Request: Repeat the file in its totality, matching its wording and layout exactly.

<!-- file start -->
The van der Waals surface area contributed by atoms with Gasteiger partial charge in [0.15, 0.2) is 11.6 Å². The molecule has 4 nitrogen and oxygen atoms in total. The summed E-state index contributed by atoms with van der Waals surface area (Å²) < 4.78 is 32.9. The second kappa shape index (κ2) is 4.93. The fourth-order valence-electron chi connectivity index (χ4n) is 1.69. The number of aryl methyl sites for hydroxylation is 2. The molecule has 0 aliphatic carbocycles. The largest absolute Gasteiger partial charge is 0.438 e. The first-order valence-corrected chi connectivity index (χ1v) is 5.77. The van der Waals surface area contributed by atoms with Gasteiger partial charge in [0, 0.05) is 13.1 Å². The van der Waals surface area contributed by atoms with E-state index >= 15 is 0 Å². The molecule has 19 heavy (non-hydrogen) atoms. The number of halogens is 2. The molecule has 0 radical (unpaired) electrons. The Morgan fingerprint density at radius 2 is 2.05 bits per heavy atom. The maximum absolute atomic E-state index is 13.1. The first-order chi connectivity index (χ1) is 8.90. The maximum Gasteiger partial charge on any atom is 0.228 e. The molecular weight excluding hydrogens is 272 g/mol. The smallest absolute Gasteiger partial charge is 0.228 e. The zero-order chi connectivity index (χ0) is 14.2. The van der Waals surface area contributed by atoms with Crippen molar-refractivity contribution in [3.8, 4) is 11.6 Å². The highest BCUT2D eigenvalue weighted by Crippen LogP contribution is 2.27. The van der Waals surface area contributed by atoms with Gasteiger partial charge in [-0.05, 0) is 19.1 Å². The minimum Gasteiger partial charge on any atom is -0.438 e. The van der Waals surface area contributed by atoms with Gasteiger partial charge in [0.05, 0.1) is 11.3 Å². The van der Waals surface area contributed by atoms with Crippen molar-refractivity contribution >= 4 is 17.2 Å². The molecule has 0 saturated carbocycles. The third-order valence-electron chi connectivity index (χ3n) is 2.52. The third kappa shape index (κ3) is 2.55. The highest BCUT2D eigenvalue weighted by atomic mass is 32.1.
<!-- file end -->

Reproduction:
The van der Waals surface area contributed by atoms with Gasteiger partial charge in [0.15, 0.2) is 11.6 Å². The molecule has 4 nitrogen and oxygen atoms in total. The summed E-state index contributed by atoms with van der Waals surface area (Å²) < 4.78 is 32.9. The second kappa shape index (κ2) is 4.93. The fourth-order valence-electron chi connectivity index (χ4n) is 1.69. The number of aryl methyl sites for hydroxylation is 2. The molecule has 0 aliphatic carbocycles. The largest absolute Gasteiger partial charge is 0.438 e. The first-order valence-corrected chi connectivity index (χ1v) is 5.77. The van der Waals surface area contributed by atoms with Gasteiger partial charge in [0, 0.05) is 13.1 Å². The van der Waals surface area contributed by atoms with E-state index >= 15 is 0 Å². The molecule has 19 heavy (non-hydrogen) atoms. The number of halogens is 2. The molecule has 0 radical (unpaired) electrons. The Morgan fingerprint density at radius 2 is 2.05 bits per heavy atom. The maximum absolute atomic E-state index is 13.1. The first-order chi connectivity index (χ1) is 8.90. The maximum Gasteiger partial charge on any atom is 0.228 e. The molecular weight excluding hydrogens is 272 g/mol. The smallest absolute Gasteiger partial charge is 0.228 e. The zero-order chi connectivity index (χ0) is 14.2. The van der Waals surface area contributed by atoms with Crippen molar-refractivity contribution in [3.8, 4) is 11.6 Å². The highest BCUT2D eigenvalue weighted by Crippen LogP contribution is 2.27. The van der Waals surface area contributed by atoms with Gasteiger partial charge in [-0.05, 0) is 19.1 Å². The minimum Gasteiger partial charge on any atom is -0.438 e. The van der Waals surface area contributed by atoms with Gasteiger partial charge in [0.05, 0.1) is 11.3 Å². The van der Waals surface area contributed by atoms with Crippen molar-refractivity contribution >= 4 is 17.2 Å². The molecule has 0 saturated carbocycles. The third-order valence-electron chi connectivity index (χ3n) is 2.52. The third kappa shape index (κ3) is 2.55. The highest BCUT2D eigenvalue weighted by atomic mass is 32.1.